"Some say the Earth was feverous and did shake," a character warns in Shakespeare's "Macbeth."
It's one of many cues in Shakespeare's classic tragedy that led the state's traveling outdoor company toward a new dystopian look for their production.
"The play itself, the language within it, has so much reference to an upheaval in nature," said Kevin Asselin, executive director of Montana Shakespeare in the Parks.
"We're using the concept of a dystopian society related to natural disasters as a foundation," he said. That's just in the visuals. The company always preserves Shakespeare's language, although the performances are abridged so they can last two hours during daylight.
The costumes, though, will have a shade of "Fury Road." Asselin said the costume designer ripped apart costumes and mixed and matched them to create the appearance of scavengers who use what resources they can find some 100 years after a natural disaster. After the politically scheming family rises to power, their clothes reflect a new, elite status.
While wildfire smoke would be an appropriate backdrop for a world in ruins, the touring company selects back-up indoor locations for its 61-community, five-state seasonal tour.
In Missoula, they'll make a determination on Tuesday and Wednesday whether the performances should be moved from the Oval at the University of Montana to the nearby University Center Theater.
While the entire region has been coping with wildfires and unhealthy air, so far the company hasn't needed to move indoors yet, Asselin said. Last week, Seeley Lake was clear enough for an outdoor play.
The Missoula performances, which always coincide with the first week of classes, are among the 45-year-old tour's most popular.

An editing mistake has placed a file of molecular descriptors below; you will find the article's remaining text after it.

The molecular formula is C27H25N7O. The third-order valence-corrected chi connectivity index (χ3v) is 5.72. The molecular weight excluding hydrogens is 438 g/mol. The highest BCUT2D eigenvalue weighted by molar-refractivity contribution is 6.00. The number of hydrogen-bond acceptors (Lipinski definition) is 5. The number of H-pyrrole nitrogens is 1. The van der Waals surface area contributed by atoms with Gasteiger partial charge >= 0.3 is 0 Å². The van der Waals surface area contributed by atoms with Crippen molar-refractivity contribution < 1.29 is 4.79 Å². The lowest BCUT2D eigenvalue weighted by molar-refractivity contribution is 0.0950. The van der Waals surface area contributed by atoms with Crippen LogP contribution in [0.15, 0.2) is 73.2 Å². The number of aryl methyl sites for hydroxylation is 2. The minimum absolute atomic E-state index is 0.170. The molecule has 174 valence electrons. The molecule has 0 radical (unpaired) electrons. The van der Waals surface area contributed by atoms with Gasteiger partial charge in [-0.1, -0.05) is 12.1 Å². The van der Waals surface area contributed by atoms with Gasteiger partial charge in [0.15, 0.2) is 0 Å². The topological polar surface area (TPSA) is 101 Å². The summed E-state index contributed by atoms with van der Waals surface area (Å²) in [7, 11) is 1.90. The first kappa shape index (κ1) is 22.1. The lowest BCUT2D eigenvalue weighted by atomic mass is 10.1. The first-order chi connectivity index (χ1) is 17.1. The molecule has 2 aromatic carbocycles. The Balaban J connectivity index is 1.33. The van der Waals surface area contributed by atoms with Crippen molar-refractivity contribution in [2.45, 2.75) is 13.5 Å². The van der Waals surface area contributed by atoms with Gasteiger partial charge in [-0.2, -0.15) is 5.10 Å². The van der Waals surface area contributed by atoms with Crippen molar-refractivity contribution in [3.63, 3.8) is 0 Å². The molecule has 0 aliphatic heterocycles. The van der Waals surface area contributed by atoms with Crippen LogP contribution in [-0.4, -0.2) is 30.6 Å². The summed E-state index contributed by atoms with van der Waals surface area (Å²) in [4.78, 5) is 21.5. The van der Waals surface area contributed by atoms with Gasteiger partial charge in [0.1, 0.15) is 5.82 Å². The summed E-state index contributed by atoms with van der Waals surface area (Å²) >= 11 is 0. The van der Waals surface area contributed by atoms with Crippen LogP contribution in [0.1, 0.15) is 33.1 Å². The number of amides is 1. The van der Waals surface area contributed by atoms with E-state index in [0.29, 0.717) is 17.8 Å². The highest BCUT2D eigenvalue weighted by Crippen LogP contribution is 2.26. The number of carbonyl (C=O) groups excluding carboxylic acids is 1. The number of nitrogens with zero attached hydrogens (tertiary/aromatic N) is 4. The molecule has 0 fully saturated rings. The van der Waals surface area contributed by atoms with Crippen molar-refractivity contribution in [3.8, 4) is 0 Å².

The cast is primarily selected at auditions in Chicago and Minneapolis, drawing professional actors from around the country. This year, five out of 10 are returning from previous seasons. Asselin said its quite different from casting for a home-stand production. The cast has to set up and break down the portable set after each performance, and have the right temperament for 7,700 miles of windshield time with only a handful of days off.
The payoff is an adventure, he said, and the uniqueness of performing in small communities like Seeley Lake, Thompson Falls all the way to Sheridan and Big Timber. Performing in rural, outdoor settings also offers less of a "fourth wall" than an urban production and they can function as ambassadors for their artform.
"The uniqueness of the company is not just bringing free live professional theater, it's how receptive and appreciative and in tune the audiences are in Montana," he said. "The Shakespeare literacy in this state is remarkable."
Missoula, like many major cities in Montana, gets to see both plays in the touring company's repertoire.
The second is a comedy, deliberately selected to give an entirely different mood: George Bernard Shaw's "You Never Can Tell."
Shaw, an Irish playwright who was born in 1856 and died in 1950, is often considered the Shakespeare of his time, Asselin said. (His characters in "You Never Can Tell" often quote the Bard.)
"Beyond that, his usage of rhetoric, the comedic points in his language related to character and the amazing relationships he initiates, is in tune and so in line with what Shakespeare did 400 years ago," he said.
While the "Macbeth" is dark and foreboding, the Shaw play will feel bright, airy, light and playful.
The play, set at the turn of the century at a seaside resort, has themes in tune with the present political climate. Shaw places "emphasis on a woman's agenda in terms of equality and the role of being a powerful woman, particularly at a difficult point," the burgeoning women's rights movement, suffrage and starting a business.